AbstractDoes breed a priori influence name giving to pet-dogs? The dog is the first domesticated animal, and he is now a popular pet. However, the Canis lupus familiaris species contains many breeds which are not all appreciated by people due to their physical and media coverage. Highly anthropomorphized, the dog receives as a child does, a name which he will learn to respond to. The human's name represents his identity. It is pertinent to ask whether the dog's name is chosen according to what makes him different, that is to say his breed. Thus this paper analyzes the choice of names given by men and women students or workers, to small and large breed dogs (Labrador, American Staffordshire terrier terrier (Amstaff), Jack Russel and West Highland terrier), in order to identify the potential influence of a breed a priori on this choice. Results confirm the existence of racial a priori, Amstaff is negatively perceived, while Jack Russell is considered to be positive. Name choice within breeds depends on the respondents category and gender, as most female students called the Labrador Zara. However it was not possible to highlight an influence of the breeds a priori upon the name choice even if some names were seen to be linked to one particular breed, as the Labrador Sam or the Amstaff Tyson or Rambo. Keywords: affect, names, stereotype.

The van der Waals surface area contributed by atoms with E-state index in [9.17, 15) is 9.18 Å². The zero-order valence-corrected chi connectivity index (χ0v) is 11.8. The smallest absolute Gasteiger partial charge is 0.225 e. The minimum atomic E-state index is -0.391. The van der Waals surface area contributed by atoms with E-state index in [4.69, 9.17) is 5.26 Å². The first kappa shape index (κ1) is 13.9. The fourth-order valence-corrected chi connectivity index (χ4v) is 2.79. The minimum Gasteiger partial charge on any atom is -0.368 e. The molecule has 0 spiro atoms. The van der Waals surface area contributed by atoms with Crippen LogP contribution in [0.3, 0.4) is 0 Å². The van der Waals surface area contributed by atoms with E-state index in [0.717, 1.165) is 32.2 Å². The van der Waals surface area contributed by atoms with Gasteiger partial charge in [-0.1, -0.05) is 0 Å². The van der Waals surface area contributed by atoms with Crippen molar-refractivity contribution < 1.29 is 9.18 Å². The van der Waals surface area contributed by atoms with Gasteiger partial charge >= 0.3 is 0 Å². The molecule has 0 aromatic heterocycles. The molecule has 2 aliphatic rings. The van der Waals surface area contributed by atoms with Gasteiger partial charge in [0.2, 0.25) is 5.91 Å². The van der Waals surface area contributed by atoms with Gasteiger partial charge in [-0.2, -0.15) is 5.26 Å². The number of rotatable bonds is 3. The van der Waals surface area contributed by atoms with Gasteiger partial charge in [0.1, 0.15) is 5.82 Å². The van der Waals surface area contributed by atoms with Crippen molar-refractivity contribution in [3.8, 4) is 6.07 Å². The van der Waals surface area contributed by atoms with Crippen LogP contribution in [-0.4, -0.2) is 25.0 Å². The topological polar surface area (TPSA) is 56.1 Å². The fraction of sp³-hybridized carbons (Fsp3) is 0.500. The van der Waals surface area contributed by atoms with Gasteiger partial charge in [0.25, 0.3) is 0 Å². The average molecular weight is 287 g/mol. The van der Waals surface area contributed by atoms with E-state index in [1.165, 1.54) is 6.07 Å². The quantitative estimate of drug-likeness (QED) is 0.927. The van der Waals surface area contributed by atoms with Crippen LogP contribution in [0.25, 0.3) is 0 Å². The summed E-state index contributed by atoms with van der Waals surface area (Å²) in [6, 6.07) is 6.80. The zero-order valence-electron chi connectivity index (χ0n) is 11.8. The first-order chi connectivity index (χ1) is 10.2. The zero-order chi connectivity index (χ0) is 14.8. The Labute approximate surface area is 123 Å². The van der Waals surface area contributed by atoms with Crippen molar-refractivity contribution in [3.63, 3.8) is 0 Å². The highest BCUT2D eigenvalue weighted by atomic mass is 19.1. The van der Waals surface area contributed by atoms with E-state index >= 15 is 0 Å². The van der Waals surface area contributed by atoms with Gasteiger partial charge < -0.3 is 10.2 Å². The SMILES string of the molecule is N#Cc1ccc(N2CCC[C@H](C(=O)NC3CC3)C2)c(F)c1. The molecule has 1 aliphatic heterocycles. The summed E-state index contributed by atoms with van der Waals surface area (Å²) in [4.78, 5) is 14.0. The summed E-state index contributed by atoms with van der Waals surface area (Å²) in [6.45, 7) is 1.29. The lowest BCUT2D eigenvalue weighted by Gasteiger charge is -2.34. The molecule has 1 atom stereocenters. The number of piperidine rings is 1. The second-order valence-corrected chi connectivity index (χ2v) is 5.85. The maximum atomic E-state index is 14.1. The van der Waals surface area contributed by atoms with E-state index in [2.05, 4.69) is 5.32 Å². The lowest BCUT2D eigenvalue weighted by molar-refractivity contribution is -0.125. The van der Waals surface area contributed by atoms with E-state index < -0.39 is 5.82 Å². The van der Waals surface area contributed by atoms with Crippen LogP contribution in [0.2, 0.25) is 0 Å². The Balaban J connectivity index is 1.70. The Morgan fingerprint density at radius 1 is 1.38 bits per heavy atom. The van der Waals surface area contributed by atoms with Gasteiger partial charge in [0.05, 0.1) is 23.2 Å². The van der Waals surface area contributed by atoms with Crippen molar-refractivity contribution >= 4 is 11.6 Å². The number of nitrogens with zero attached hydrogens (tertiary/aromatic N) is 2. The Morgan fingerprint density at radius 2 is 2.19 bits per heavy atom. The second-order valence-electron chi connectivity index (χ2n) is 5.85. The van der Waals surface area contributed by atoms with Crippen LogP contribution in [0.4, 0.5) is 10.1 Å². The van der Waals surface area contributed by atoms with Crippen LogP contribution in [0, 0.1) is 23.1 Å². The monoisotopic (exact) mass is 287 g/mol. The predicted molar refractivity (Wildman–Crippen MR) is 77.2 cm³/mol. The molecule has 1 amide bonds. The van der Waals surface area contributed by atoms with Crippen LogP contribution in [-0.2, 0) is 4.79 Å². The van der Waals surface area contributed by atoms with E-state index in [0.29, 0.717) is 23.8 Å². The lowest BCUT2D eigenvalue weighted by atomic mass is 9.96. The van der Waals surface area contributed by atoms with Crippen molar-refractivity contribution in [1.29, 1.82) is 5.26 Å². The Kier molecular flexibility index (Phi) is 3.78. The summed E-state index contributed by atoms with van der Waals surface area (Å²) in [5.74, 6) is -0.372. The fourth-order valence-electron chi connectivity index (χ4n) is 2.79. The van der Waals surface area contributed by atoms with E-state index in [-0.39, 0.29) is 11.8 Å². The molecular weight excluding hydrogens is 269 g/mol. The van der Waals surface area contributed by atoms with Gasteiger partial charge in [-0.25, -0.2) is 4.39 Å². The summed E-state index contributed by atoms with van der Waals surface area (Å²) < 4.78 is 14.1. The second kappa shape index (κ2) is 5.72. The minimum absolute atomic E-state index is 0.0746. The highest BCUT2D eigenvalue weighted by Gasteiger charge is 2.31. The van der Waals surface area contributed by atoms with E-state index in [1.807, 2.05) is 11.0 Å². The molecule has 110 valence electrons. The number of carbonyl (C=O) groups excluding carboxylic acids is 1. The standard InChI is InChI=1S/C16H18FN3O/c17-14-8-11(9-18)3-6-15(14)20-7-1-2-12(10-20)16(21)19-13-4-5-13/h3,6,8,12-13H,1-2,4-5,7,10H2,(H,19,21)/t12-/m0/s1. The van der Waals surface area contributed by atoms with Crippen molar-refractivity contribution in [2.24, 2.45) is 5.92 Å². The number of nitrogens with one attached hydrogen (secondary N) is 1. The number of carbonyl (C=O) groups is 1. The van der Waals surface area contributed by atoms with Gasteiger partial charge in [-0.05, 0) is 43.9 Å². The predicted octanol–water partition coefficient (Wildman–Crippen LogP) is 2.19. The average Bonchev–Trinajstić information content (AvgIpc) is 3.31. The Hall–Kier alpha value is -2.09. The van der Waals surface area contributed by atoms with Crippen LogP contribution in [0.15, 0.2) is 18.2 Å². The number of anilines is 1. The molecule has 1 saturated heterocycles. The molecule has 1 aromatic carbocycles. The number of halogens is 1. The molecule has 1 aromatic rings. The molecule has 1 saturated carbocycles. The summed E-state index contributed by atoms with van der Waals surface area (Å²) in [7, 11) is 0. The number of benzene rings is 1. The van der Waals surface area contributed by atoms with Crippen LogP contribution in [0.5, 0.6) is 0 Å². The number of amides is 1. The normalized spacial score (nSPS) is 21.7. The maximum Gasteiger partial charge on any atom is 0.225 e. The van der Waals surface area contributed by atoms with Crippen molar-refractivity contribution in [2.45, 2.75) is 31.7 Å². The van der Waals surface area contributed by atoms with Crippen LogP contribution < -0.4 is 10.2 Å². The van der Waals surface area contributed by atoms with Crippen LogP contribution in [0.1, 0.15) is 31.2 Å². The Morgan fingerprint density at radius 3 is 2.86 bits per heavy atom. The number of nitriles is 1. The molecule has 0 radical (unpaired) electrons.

|Date of Award||2011|
|Supervisor||Claire Diederich (Supervisor)|
Les a priori de race influencent-ils les noms donnés aux chiens ? (Master 1 : Biologie agronomie santé, Spécialité comportement animal et humain CAH. Rennes 1)
PERROCHEAU, O. (Author). 2011
Student thesis: Master types › Master in Philosophy